I thought for today we'd take a look at some of the recent work Black Goat Games, a local indie RPG material creator, has produced. Officially started last autumn, creator and head goat Steve Saunders of BGG has the shrine filled with many sinister braziers alight with dark thoughts:
Ye Nerterological Abecedarium (aka, Dance of Death Alphabet)
As of this post, there a two alphabetical PDF entries available on BBG's website for free: A is for Arjetkainen, and R is for Regimental Revenant.
Well written and laid out, both these are excellent sources of inspiration for unique and terrible undead to use in your games. I can't wait to see more entries in Ye Nerterological Abecedarium.
Little Things: The First Offering
The content in Little Things (in fact the majority of all material produced by BGG) is written to be system-neutral, but one would be remiss not to mention that the contents are what the author Mr. Saunders refers to as 'grimdark'; material that fits best with games such as Lamentations of the Flame Princess, Warhammer Fantasy Role Play, or any similar dark/weird fantasy RPG and their ilk.
The question on most gamers' minds will be if this scant offering of nearly 30 pages worth it's weight in digital copper pieces? Well, you're here so I suppose you want to hear my impressions:
This Offering is laid out in 8 'chapters' each a handful of pages in length, covering each a topic. About half of the material laid out in the is already available on the BGG website, the rest is first time seen material.
- The Urmakabus (a creature) - A loathsome critter motivated by purely by instinct to enslave creatures, and whose blood is a powerful alchemical reagent.
- Cornerstone Keep (a location) - Some details on an extended cannibalistic, inbred family dwelling in the keep a league north of a local village. A decent adventure seed.
- The Kofron (a creature) - This is one of my two favourite entries; it lists the Krofron entities and the bizzare possible physiognomies and motivations such ultraterrestrials may have; it just screams use in a science-fantasy game like Numenera or a weird fantasy game like LotFP.
- Tentacled brain-sucker (creature tables) - Probably the entry I found the least useful. Tentacled brain-suckers are a well known trope in several RPGs from the Mind Flayers of D&D to any number of unnameable things in Call of Cthulhu, but I don't see tables to customize them getting that much use unless a GM wants to put a spin on an old hat. And if they are frequently, that might mean the GM's making such creatures a little to common in their games, which can be a problem of its own.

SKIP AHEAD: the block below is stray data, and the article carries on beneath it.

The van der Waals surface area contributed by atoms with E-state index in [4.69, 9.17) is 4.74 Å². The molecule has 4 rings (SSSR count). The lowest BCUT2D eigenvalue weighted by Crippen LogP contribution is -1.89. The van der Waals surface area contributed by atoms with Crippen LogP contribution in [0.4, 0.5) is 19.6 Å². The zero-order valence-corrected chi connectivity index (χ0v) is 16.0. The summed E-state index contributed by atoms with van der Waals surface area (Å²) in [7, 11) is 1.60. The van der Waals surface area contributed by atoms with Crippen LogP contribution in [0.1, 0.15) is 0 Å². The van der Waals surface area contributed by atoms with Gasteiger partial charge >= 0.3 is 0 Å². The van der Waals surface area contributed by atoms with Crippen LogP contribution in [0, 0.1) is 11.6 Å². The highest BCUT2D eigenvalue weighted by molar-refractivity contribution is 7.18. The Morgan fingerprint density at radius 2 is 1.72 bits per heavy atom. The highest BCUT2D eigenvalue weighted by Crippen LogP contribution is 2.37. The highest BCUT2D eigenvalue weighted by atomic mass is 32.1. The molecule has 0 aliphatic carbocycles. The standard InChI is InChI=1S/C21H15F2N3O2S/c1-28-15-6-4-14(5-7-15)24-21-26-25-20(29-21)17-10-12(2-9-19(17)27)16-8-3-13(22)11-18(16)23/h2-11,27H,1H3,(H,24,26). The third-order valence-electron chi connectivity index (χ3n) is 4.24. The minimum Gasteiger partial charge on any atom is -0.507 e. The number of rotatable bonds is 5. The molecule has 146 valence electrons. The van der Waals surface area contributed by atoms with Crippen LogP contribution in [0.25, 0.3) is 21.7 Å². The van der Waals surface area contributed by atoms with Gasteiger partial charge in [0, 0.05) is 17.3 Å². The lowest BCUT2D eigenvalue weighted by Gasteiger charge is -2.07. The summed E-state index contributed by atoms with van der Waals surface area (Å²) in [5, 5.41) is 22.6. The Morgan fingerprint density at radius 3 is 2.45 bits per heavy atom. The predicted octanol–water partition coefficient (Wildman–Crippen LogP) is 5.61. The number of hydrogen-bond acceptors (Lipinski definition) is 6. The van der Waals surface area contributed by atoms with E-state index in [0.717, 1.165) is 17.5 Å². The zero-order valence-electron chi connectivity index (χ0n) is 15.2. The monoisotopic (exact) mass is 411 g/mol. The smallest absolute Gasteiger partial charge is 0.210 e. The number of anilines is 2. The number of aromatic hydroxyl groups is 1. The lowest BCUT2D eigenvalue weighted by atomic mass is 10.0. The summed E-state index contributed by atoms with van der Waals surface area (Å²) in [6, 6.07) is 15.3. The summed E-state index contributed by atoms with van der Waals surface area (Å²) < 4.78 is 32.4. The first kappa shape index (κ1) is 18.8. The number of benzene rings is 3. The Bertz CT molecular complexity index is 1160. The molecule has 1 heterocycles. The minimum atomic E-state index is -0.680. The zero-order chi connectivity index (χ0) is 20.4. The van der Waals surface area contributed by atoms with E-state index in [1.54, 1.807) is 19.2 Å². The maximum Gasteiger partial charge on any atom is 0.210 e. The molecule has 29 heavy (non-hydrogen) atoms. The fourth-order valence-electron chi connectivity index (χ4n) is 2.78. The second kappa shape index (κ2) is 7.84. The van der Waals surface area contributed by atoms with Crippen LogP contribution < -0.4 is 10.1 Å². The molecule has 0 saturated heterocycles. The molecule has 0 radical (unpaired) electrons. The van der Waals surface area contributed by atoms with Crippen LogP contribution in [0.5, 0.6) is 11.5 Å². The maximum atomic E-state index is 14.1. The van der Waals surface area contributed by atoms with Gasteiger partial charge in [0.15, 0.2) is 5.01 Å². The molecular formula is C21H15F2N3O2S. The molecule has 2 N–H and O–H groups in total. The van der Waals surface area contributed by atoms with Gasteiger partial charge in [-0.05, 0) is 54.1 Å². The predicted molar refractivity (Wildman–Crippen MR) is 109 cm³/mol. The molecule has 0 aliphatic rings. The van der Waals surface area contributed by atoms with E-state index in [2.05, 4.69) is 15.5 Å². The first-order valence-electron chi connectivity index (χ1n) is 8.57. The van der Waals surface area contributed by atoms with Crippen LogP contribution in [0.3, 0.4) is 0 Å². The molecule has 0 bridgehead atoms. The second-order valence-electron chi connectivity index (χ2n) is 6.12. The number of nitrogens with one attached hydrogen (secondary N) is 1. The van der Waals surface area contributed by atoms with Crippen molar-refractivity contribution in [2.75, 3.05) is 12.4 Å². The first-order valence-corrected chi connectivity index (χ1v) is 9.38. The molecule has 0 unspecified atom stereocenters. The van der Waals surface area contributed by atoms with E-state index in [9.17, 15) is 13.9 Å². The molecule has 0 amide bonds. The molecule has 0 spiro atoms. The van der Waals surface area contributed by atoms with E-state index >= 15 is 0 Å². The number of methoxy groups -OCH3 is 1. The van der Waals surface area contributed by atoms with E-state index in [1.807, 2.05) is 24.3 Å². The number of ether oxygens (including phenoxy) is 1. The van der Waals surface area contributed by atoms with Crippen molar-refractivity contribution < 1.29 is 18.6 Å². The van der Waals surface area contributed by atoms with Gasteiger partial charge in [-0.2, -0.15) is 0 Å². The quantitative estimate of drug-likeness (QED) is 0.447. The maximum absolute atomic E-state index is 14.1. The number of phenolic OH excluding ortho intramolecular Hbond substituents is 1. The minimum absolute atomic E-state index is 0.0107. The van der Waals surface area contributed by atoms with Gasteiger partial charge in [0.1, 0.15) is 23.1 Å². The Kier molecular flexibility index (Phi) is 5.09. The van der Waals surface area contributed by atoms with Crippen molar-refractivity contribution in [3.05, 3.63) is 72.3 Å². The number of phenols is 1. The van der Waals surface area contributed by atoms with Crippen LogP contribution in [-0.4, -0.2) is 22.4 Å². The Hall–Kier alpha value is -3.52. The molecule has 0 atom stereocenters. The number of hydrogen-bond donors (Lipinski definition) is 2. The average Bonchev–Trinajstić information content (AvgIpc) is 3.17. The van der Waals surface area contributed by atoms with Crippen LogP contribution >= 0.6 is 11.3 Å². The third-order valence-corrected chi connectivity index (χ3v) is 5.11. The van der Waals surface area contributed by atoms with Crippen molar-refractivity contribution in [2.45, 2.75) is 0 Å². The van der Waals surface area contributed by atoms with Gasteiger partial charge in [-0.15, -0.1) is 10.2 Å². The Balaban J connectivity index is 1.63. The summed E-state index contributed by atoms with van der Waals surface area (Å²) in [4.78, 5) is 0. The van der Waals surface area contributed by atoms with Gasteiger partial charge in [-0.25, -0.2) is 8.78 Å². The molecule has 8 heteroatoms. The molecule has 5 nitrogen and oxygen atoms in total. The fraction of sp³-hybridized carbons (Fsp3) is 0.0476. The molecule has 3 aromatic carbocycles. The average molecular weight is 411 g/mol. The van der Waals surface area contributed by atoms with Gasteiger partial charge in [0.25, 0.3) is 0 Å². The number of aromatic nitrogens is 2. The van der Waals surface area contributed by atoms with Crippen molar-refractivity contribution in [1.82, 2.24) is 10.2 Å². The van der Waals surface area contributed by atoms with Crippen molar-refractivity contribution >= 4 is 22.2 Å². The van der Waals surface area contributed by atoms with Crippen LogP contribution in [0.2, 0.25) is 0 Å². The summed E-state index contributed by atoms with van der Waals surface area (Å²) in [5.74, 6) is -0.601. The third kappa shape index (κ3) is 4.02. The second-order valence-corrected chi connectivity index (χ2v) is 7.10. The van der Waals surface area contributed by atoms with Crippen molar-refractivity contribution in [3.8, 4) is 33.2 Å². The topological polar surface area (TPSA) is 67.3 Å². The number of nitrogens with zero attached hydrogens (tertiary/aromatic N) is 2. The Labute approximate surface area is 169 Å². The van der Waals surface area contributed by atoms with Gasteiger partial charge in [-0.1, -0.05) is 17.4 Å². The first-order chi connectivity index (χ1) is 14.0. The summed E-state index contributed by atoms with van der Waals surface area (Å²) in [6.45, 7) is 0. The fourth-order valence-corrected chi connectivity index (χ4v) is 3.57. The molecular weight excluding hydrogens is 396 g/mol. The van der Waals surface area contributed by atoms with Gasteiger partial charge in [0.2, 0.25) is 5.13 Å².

- You arrive at a village... (randomized tables) - A few tables aiding in the random creation of a settlement and any insidious secrets it may hold.
- You have found something... horrible (tables) - Good tables for generating the scene and setting of horrific random encounter.
- Someplace Something, Rather (a blank location map with a few tables) - My other choice entry; a very well done, full page floorplan of a structure. What is the place, who owns it, what kind of details and encounters may one find in it? Inspirations abound.
- What's in the box? (random item generation) - The PCs open a box, it contains...
If you'd like a few dark ideas for your fantasy games, I think you might like Little Things. It's got some good ideas, but it feels a little short to me. Since half of the content is available freely online (at the time of this writing), and the other half is mostly just tables, it also feels a little like a grab bag of stuff based around a general grimdark theme. Still for BGG's first foray into published material, it's off to a promising start. I think one should consider Little Things more of a sampler of the dark content that Black Goat Games can and will output in the future.
Personally I hope to see future purchasable instalments with a more constant theme, like booklet that describes and provides tables for a specific area and inhabitants. GMs can pick and choose the parts they like, or drop the whole thing piecemeal into a game.